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Yakushima, a secluded paradise relatively unknown to foreigners. Its hauntingly beautiful forest is home to Yakusugi, the gigantic Japanese cedar thousands of years old. The wet climate creates crystal clear rivers and moss covered trees and rocks, inspiring a moody and fairytale-like atmosphere. Join us for a 5 days, 4 nights journey to this relatively unknown UNESCO world heritage site to explore this amazing island! (1) Highlights of the trip: - Admire the mossy forest and silky smooth streams, scenes straight from a postcard - Marvel at the gigantic Yakusugis, a Japanese cedar that has been around for at least 1000 years - Learn from the masters and make your own precious cedar wood souvenir (Only the fallen logs are used) - Relax at the Japanese baths and enjoy multi-dishes Japanese cuisine including the flying fish (2) Rough itinerary: Day 1 - Fly from HK to Kagoshima, Japan (~3hrs) - Fly from Kagoshima to Yakushima (~30mins) - Check into hotel Day 2 - Full day hike (7hrs) to visit the different Yakusugi cedar trees, and climb up a big boulder to get a panoramic view Day 3 - Hike in a different area with beautiful green mossy forest and rocks, streams (~5 hrs) Day 4 - Workshop in making your own souvenir from the fallen ancient cedar (eg: chopsticks) - Optional activities to be decided - *backup day for hiking in case of poor weather on day 2 or 3 Day 5 - Fly from Yakushima to Kagoshima - Fly from Kagoshima to HK *The above itinerary and pictures is only a rough guide and the actual places/activities might vary slightly. In any case, we strive to bring you the best possible experience based on the actual ground situation. (3) Trip date and cost: - Apr 17th-21st, 2019 (*It’s over the Easter weekend holidays, so you only need to take two days off!) - HK$13,000 per person. This includes: - Meals (Day 1 D, Day 2, 3, 4 B+D, Day 5 B) - Hotel stay x 4 nights - Local transfer at Yakushima - Admission fee and local hiking guide fee - Souvenir workshop fee ** The return air tickets from HK to Kagoshima and from Kagoshima to Yakushima are NOT included because the price might fluctuate, so you can buy them at cost. It costs about $4400 total for both flights usually (just a rough guide). If you are interested to join, please ask me for bank account details to make bank transfer to secure your spot on the trip! Only when I confirm your bank transfer, I will move you over to the RSVP YES list.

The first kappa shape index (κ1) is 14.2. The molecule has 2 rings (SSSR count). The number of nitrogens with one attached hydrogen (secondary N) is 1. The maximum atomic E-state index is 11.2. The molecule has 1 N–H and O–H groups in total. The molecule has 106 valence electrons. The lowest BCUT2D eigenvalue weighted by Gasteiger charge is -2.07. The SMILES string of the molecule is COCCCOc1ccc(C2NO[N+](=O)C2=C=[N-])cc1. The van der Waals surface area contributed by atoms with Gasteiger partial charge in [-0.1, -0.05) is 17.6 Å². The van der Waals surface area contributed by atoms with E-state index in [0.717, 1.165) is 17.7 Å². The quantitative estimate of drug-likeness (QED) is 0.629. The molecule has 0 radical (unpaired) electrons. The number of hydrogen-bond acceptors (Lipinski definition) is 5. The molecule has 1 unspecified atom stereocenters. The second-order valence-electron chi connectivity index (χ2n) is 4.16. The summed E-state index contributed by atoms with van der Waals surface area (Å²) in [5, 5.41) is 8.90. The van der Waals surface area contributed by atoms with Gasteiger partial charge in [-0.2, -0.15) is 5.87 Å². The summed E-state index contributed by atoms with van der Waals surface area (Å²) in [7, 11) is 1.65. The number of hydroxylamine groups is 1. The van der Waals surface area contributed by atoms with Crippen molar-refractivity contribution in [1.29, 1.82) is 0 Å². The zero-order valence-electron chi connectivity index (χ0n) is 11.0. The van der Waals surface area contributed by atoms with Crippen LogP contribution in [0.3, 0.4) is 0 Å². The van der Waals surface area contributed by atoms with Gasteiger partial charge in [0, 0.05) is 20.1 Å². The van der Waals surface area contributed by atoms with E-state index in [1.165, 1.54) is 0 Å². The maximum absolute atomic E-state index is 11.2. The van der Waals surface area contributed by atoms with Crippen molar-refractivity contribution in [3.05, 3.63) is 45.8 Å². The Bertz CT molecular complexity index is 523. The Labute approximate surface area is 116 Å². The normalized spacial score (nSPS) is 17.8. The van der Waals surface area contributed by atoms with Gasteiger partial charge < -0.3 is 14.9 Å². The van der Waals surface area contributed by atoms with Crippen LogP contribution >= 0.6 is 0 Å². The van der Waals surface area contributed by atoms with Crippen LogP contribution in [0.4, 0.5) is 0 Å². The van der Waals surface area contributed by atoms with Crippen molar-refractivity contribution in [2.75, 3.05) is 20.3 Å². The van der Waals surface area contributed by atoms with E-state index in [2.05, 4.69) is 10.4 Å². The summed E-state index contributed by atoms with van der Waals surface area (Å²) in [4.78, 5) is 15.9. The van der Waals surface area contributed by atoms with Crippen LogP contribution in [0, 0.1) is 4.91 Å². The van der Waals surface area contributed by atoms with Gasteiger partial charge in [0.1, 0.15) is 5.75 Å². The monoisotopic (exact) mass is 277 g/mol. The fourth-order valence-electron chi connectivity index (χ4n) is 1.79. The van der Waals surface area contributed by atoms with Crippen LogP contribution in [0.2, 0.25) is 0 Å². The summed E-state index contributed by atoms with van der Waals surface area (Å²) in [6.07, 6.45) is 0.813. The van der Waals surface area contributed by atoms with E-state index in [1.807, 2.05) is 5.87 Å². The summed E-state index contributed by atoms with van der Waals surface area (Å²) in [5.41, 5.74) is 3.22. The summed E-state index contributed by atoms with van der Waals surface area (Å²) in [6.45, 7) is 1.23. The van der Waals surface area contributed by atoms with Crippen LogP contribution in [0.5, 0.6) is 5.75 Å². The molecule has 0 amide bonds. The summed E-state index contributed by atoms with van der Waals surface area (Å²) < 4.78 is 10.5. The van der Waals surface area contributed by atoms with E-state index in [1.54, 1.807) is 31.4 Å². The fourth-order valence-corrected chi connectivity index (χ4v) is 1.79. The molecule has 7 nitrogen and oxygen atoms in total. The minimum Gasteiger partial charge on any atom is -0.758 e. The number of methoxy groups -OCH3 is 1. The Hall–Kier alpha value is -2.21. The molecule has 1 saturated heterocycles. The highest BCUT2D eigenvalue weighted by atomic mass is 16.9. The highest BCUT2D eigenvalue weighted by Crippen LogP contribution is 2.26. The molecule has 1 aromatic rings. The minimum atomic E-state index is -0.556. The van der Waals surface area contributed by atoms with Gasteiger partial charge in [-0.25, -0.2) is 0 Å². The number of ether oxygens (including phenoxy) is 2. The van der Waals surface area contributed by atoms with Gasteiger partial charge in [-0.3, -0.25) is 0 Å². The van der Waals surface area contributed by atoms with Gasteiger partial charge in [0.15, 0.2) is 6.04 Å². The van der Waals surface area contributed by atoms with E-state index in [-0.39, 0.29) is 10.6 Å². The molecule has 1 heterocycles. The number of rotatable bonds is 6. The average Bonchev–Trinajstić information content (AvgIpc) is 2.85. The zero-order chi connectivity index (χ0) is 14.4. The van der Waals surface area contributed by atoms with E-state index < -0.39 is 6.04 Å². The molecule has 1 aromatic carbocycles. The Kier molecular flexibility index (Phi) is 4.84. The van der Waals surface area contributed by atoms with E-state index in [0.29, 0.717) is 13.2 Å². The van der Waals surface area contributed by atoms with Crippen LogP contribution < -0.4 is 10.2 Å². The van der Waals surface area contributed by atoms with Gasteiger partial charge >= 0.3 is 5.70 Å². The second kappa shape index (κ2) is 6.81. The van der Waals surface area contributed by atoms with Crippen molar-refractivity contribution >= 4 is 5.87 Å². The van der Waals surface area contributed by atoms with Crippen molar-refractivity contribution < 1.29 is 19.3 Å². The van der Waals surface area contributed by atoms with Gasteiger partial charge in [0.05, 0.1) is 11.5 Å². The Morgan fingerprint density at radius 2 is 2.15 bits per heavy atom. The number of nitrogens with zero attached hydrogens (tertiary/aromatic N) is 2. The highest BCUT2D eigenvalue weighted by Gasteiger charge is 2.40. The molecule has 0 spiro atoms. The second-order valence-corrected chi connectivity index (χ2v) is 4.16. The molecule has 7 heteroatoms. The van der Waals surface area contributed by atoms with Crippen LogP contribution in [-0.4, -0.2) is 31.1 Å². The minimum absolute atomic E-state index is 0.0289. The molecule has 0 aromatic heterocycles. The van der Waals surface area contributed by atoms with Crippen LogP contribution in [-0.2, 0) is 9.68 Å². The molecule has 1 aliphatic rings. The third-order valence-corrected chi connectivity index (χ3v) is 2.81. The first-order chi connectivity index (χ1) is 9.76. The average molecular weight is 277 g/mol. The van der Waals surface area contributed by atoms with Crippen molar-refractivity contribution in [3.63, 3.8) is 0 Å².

The Tea Horse Caravan Road might not be as famous as the silk road, but it is just as hugely fascinating culturally. More than just tea and horses, it oversaw a major exchange of goods, religions and cultures in a region spanning Yunnan, Sichuan, Tibet, Myanmar and beyond. To understand the tea horse trade, let’s hit the former caravan road and discover its cultural legacy! The story of the tea horse caravan road started around the Song dynasty in the 11th century. During that time, the Song Chinese were threatened by tribal kingdoms of the North. Part of the reason is that they lack the faster and larger war horses of the tribes. At the same time, the Tibetans to the West lack the tea leaves that the Chinese produced, but they had good horses. Therefore, a mutually beneficial trade of tea for horses began. The road was in operation right up till the mid-20th century, and saw the exchange of other goods such as salt, precious metals, furs, animal hides, textiles and medicines. Trip highlights: - Learn about the former tea horse trade and experience life on the road on the horseback for a day - Explore the streets of the charming caravan town Shaxi, home to old opera stages and courtyard mansions - Enjoy an authentic classical music performance by the Bai minority - Explore the local bazaar: a mix of colorful tribal costumes and exotic local produce - Stay at refurbished former mansions of the caravan traders: rustic yet luxurious - Hands-on experience with tie dyeing using traditional methods and natural dye (1) Trip itinerary TBD *The above itinerary and pictures is only a rough guide and the actual itinerary might vary slightly. In any case, we strive to bring you the best possible experience based on the actual ground situation. (2) Requirements to sign up for the trip? - Passport with at least 7 months' validity - Valid visa to China - Return home permit (if applicable) - HK ID card (if applicable) - Your own valid travel insurance that covers medical assistance and trip cancellation due to natural disasters (3) What to expect for the trip? - Take return flights from Shenzhen to Dali - Stay 4 nights at various refurbished boutique mansion hotels (DOUBLE OCCUPANCY) - Private chartered minivan for the local transportation in Yunnan - Admission tickets to all the places that we visit - Meals (Day 1 D, Day 2,3,4 B+L+D, Day 5 B+L) - Local guides explanation (4) How to join this trip? - Please RSVP to be on the waiting list. By default, everyone is on the waiting list. It DOES NOT mean that the trip is already full! - Email me for the bank account details, and then make the bank transfer for the trip fee of HK$15,000. - Once I have confirmed receipt of your bank transfer, I will move you to the 'RSVP YES' list (5) Cancellation and refund policy - In case of bad weather such that the train service is cancelled, we will postpone or cancel the trip and you will receive a full refund (in case of trip cancellation) - Please take note that the event date is subjected to change or cancellation if there are insufficient attendees and you will receive a full refund (in case of trip cancellation) - The trip payment is non-refundable in all other situations - If you are late for the trip by more than 5 minutes, we will not wait and there will be no refund If you have any queries, please contact me at [masked] or phone/sms at[masked]. Disclaimer: NineXplorer is an amateur casual adventure group that welcomes anyone with a basic level of fitness. By joining this event, you are deemed to have agreed to the terms and conditions contained in this disclaimer, and agreed to exonerate the tour leaders, the organizers and any other participants in the walks from any liabilities, claims, including but not limited to liabilities and claims as a result of any injuries or deaths or damages arising thereof. Members joining our activities are at their own choosing and at their own risk. I do not own the pictures listed above. Courtesy of voyagista.com and rough guide.